The overall U.S. agricultural economy has slumped in recent years, but several key measurements show that current conditions are better in important ways than they were in the rocky ag sector during the 1980s, a federal government report says.
Relatively low interest rates and the rising value of farm assets, particularly farmland, help to prop up today's ag economy, according to “Financial Conditions in the U.S. Agricultural Sector: Historical Comparisons,” a recent report from the U.S. Department of Agriculture’s Economic Research Service, or ERS.
Andrew Swenson, a veteran farm management specialist with North Dakota State University Extension, agreed that current conditions are better than they were four decades ago.
“We’ve seen some farmers go out of business (recently), but overall, things aren’t as bad as they were in the 1980s,” he said.
The ERS report notes that the ag sector’s financial health has declined since the sector’s multi-year run of prosperity from 2008 to 2012. But the report also finds that, put in historical perspective, current conditions aren’t particularly bad:
From 2012 to 2017, the farm sector saw the largest multi -year decline in net cash income in percentage terms since the 1970s. But farm income in 2012 had been at a near-record level, so, even with the large drop, inflation-adjusted income remains close to its long-term average,
Farm sector debt has risen to nearly the same high levels as four decades ago. Even so, interest expenses remain below the long-run average level because of historically low interest rates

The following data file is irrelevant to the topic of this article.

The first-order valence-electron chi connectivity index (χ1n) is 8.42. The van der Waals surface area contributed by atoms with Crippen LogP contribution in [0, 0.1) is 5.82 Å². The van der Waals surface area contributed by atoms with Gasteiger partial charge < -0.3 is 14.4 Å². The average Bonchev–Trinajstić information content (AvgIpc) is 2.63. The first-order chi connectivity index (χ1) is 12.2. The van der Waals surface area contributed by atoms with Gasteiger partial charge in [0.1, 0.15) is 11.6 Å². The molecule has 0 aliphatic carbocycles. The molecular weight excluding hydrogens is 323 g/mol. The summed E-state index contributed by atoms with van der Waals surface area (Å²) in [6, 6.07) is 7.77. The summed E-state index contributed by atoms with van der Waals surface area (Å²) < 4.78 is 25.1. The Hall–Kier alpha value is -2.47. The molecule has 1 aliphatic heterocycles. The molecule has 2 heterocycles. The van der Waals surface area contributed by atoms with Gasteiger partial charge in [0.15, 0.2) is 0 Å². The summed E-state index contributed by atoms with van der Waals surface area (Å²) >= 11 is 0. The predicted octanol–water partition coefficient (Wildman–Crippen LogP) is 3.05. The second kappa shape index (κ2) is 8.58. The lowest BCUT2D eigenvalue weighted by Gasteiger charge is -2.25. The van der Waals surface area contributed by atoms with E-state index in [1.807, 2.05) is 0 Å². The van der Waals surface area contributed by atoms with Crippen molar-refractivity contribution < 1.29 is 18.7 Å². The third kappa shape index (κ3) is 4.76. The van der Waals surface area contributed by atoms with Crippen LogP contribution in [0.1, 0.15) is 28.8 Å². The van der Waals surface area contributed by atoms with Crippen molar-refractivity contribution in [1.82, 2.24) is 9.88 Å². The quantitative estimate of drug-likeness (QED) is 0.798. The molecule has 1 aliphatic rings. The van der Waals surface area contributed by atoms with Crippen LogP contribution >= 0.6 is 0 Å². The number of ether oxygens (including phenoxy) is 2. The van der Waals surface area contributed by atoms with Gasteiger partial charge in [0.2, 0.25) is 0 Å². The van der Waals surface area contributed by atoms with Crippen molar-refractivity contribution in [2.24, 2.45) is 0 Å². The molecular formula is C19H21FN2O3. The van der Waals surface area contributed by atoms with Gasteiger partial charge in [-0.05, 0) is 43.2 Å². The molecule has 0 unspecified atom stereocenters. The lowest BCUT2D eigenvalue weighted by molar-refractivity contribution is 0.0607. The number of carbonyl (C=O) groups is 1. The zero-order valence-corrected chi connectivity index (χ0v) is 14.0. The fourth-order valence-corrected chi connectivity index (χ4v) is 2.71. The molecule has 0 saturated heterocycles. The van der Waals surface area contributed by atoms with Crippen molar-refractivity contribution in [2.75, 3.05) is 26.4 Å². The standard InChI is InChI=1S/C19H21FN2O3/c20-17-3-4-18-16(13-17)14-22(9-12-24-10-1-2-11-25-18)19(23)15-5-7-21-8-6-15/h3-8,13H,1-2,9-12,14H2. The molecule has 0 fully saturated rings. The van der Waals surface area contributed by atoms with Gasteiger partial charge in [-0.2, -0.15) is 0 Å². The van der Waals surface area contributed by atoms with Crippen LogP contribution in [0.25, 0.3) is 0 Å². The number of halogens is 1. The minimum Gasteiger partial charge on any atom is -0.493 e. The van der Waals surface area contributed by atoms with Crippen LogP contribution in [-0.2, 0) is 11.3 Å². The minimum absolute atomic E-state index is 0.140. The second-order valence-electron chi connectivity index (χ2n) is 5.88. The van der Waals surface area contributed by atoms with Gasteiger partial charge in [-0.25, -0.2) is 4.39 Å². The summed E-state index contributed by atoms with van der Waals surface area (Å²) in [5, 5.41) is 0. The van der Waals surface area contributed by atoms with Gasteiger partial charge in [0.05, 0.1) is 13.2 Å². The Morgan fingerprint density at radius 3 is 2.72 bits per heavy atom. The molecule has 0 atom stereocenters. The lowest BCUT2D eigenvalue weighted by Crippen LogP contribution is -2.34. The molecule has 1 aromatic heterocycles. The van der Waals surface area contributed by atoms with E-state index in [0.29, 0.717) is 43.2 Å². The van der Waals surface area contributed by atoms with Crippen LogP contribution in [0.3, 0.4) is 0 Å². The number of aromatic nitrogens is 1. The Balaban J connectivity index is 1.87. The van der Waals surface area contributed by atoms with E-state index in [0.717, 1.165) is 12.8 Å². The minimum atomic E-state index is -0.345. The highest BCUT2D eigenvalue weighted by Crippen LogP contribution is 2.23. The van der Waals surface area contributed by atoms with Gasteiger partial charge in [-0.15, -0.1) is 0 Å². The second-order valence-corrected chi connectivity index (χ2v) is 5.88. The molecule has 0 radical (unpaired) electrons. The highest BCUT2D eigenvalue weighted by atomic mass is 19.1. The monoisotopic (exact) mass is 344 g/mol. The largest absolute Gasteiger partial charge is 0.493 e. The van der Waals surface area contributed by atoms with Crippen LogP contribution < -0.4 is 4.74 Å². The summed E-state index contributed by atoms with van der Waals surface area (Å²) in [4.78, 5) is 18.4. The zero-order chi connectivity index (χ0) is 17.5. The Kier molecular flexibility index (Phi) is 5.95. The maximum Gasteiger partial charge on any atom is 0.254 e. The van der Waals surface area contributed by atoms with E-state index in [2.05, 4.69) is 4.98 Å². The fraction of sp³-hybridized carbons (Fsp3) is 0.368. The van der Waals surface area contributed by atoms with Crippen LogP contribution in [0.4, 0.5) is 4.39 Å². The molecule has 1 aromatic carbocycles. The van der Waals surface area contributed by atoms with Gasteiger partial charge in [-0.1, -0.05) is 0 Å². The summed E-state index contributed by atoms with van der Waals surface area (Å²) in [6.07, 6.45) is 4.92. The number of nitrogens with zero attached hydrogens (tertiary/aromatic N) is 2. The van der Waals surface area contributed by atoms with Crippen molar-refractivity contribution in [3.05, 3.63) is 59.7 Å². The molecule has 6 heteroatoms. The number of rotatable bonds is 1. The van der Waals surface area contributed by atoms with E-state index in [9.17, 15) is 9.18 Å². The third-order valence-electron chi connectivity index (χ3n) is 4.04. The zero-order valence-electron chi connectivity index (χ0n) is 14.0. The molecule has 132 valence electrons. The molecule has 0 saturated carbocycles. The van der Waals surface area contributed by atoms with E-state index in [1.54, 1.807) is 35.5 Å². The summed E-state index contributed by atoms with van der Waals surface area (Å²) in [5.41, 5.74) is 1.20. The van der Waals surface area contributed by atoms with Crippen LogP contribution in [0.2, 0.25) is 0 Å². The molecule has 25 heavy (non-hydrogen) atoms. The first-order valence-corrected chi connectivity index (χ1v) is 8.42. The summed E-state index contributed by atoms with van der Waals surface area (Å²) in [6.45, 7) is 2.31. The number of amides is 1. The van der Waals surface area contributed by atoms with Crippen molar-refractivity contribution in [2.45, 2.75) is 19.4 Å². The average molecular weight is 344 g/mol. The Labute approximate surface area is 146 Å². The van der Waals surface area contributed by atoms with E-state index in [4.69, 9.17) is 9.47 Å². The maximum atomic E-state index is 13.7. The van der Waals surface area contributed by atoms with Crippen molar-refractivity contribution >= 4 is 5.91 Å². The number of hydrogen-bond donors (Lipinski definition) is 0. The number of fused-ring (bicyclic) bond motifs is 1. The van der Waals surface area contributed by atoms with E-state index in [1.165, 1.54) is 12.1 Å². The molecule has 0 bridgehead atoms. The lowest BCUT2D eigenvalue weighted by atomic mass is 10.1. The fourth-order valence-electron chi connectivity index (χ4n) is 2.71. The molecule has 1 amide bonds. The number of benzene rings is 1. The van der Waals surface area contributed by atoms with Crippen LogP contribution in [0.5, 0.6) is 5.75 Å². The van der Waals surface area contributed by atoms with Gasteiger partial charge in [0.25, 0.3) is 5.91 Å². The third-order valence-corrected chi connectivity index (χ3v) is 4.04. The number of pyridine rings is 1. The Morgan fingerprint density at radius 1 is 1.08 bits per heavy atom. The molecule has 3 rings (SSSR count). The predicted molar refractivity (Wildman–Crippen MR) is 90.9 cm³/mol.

Though land values have fallen in some areas and caused farmers’ debt-to-asset ratio to rise since 2012, that ratio is still low compared to the 1970-2017 average.
Low interest rates definitely help today’s farmers by holding down the interest they pay out, Swenson said.
A hypothetical example: Say that a producer borrows $100,000 to buy farmland and promises to repay the money over 15 years.
With an interest rate of 15%, which was common in the mid-1980s, the monthly payment is roughly $1,400, with $1,250 of that amount interest in the first month.
With an interest rate of 5%, the monthly payment is $790, with $417 of that amount interest in the first month.
Ag boomed in the mid-1970s, which led many farmers to expand and take on debt, eventually causing them to struggle in the 1980s when crop prices and land values slumped. The latter reduced farmers’ assets, hurting their ability to borrow and inflicting heavy losses if they were forced to sell land at much lower prices than what they paid.
Today’s relatively stable land values hold up farmers’ assets, improving their financial situation, he said.
Other factors are helping current ag conditions, too, Swenson said.
Modern farmers generally were more prudent with their spending after the 2008-2012 boom than their predecessors were after the mid-1970s prosperity, he said.
And modern ag lenders overall are shrewder and more disciplined, helping them to avoid many of the eventually onerous loans made in the late 1970s and 1980s, Swenson said.
Strong yields in some recent crop years, combined with government payments, also help to bolster current ag conditions, he said
In addition to the economic differences between the 1980s and today, Swenson sees a social difference.
“There’s less stigma to being in financial difficulty today than in the 1980s,” he said.
Back then, many farmers were so upset about possibly losing multi-generational farms that they were reluctant to talk publicly about it or to seek help. Today’s farmers generally are more willing to be open about financial difficulties, Swenson said.
To read the report: https://www.ers.usda.gov/publications/pub-details/?pubid=95237.